Senior citizens are a huge group to be reckoned with and served in libraries. We can be their gateway to World 2.0 and they will be our biggest supporters and advocates. In our obsession with chasing after the millenials’ attention, let’s not forget the seniors.

At work, we’ve had tremendous success with a Sr Techies grant project this year. At home, I’ve had great fun teaching technology skills to my 80+ year old Mom. She’s already worn out a PC, printer, and scanner (after starting with Windows 98). She sent me this E-mail that’s been circulating around the octegenarian circle– sent to her by her cousin, Vernon. I’ve found the seniors to be delightful with a great sense of humor and the ability to laugh at themselves. With thanks and apologies to the author (????) . . .

The Computer Swallowed Grandma!

The Computer Swallowed Grandma
The computer swallowed grandma.
Yes, honestly its true.
She pressed ‘control’ and ‘enter’
And disappeared from view.

It devoured her completely,
The thought just makes me squirm.
She must have caught a virus
Or been eaten by a worm.

I’ve searched through the recycle bin
And files of every kind;
I’ve even used the Internet,
But nothing did I find.

In desperation, I asked Jeeves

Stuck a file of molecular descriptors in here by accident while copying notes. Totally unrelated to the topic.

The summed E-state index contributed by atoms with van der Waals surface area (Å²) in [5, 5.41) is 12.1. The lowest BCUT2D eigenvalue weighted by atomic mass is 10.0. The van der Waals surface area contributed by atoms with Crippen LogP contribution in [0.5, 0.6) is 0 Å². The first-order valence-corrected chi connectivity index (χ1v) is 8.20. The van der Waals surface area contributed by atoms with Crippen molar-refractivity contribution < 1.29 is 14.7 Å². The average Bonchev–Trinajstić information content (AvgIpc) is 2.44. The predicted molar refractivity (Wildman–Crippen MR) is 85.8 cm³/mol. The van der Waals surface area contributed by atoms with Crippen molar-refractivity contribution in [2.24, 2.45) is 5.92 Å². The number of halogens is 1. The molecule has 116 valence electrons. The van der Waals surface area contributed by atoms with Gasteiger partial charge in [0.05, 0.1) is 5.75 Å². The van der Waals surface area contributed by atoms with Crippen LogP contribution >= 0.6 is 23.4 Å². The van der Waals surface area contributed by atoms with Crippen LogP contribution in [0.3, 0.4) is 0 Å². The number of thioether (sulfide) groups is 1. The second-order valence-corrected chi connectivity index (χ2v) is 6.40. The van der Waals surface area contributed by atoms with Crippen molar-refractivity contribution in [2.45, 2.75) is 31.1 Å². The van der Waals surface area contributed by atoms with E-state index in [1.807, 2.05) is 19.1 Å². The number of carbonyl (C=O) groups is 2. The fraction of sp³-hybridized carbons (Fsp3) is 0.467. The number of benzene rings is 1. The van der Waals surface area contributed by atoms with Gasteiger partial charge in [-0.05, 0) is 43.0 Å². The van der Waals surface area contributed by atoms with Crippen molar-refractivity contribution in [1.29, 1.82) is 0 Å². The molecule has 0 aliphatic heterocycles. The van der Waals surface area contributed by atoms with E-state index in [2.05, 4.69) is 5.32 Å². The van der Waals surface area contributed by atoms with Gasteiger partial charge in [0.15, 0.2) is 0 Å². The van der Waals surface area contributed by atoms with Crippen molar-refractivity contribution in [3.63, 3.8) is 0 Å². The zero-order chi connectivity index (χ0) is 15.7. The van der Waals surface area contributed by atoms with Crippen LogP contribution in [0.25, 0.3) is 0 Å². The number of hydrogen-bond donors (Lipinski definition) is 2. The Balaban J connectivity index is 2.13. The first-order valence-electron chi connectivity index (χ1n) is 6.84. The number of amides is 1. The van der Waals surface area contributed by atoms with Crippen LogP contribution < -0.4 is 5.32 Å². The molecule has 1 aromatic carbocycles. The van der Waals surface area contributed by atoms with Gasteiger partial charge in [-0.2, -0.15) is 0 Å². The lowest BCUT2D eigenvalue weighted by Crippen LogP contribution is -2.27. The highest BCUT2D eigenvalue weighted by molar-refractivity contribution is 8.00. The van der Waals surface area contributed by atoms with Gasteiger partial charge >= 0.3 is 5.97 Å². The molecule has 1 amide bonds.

My searches to refine.
The reply from him was negative,
Not a thing was found ‘online.’

So, if inside your ‘Inbox,’
My Grandma you should see,
Please ‘Copy,”Scan’ and ‘Paste’ her
And send her back to me!

We do not stop playing because we grow old;
We grow old because we stop playing.
Never Be The First To Get Old!

Community Libraries as Online Partners

I am in awe of the libraries of southeastern Minnesota and the supportive communities they serve. Here’s why, as once again I share a day in the life of a multitype librarian.

Molly (I introduced you to her in SELCO Librarian) and I went to Houston to begin work on a grant project for which Molly is the project manager. As we add new libraries to the SELCO Online Library System, we write grant applications called Community Libraries as Online Partners to fund the process. Again this year we have been awarded LSTA funds to bring on 2 schools. The first will be the Houston Elementary School.

Community Libraries as Online Partners is a fact of life in our region, as libraries who are regional partners on the automation system and in resource sharing support, encourage, and advocate for and with each other. School, public, special, and academic libraries are part of the fabric of the region’s communities and serve the same citizens together.